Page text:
stampede and inexcusable retreat there can be no question. The fault of it is, I believe, universally attributed to the officer in command of the expedition, where justly or not I do not pretend to say. I wish, however, to represent the cause so far as to do justice to Captain and a part of his company, who dauntless courage and heroic conduct on the occasion prevented our force from being involved in the most humiliating disgrace.
When the surprise was made our whole force was just mounted and about to make a forward movement. Captain immediately ordered his men to dismount and form, which was done by most of his men, and immediately engaged the enemy. By orders of the commanding officer the other troops moved a few yards in advance of the position which they occupied, and instead of their forming and charging, as they had a good chance to do, and by which movement, too, they would have secured every one of the rebels as prisoners, they turned around and broke back through the lane where Captain and his men were fighting, running over and that line, thereby causing part of 's men to join in the stampede (panic they call it), and leaving him with only about 25 men with which to contend against the enemy. stood his ground with the few men left him and prevented the enemy from pursuing the fugitives; and at last, when the enemy turned back and left, he followed on after our men, gathering up some of their arms and clothing which they had disencumbered themselves of in their flight. He left 1 killed and 2 wounded on the field and lost 6 taken prisoners. The prisoners taken were those of Captain's men, who have been knocked down and run over by Major and his men as they turned and fled from the enemy, they not being ale to recover before the enemy got up that far-which was as far, too, as the ever advanced. Captain Leepr feels a little sore under this defeat, but every one who noticed Captain 's conduct on the field of combat does him the justice to say that he acted bravely and as coolly as if no fight was going on, giving his orders to his men and seeing that they were as well disposed as they could be, and also calling to the fugitives to come back; that they could whip them if they would come back; and he now says that if only the whole of his own company had remained they would have been the conquerors instead of the vanquished.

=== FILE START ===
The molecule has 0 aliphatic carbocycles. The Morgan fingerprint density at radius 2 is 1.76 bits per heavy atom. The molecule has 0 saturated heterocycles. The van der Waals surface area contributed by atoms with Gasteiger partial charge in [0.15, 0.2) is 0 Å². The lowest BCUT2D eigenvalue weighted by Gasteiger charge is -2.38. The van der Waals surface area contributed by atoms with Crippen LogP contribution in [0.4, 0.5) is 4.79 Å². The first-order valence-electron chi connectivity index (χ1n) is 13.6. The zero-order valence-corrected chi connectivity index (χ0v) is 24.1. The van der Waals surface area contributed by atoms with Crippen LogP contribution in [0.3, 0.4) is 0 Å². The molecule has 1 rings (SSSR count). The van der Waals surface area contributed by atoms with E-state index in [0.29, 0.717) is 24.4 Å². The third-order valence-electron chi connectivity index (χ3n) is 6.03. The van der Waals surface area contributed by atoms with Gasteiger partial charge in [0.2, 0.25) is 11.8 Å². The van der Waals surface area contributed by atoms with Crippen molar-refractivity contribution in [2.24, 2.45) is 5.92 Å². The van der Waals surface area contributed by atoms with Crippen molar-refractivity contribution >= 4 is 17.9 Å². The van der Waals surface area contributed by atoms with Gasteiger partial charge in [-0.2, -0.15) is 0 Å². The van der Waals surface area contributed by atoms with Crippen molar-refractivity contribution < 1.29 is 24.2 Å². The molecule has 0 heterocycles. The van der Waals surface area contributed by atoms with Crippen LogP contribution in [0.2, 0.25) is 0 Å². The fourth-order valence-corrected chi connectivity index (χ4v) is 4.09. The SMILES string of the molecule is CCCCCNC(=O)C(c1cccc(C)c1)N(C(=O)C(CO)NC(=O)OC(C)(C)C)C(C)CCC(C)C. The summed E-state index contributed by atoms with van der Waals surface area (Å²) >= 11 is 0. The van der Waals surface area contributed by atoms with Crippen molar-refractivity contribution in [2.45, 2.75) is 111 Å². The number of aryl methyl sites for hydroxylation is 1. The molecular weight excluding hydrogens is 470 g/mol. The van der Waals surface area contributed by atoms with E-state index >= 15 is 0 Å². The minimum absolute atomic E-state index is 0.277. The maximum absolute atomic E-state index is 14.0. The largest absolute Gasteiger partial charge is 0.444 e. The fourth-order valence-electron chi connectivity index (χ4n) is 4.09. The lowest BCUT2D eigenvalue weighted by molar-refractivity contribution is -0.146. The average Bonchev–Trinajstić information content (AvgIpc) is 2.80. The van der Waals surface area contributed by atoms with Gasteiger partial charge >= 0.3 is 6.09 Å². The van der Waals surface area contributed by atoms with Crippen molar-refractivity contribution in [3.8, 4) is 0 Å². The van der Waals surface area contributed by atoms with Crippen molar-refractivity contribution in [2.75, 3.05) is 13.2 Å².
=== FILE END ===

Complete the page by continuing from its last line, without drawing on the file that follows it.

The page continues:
It is not my place to write a report of his transaction; that is the duty of the proper officer. I only want to have justice done to an officer who under so unfavorable circumstances did his whole duty; and as Captain 's company is a part of the Missouri Militia, of which you have the chief command, I thought it would not be considered out of place for me in this way to bring his acts to your notice. Captain, I have no doubt, is wishing to merit and obtain a higher command than he now holds, and it is the opinion of all who know how bravely and honorably he did his duty on the occasion, and getting off with so small a loss (1 killed and 2 wounded), that he has shown himself worthy of the confidence of those who have bestowed upon him the office he now holds.
Respectfully, your obedient servant,
General JOHN M. SCHOFIELD, Saint Louis.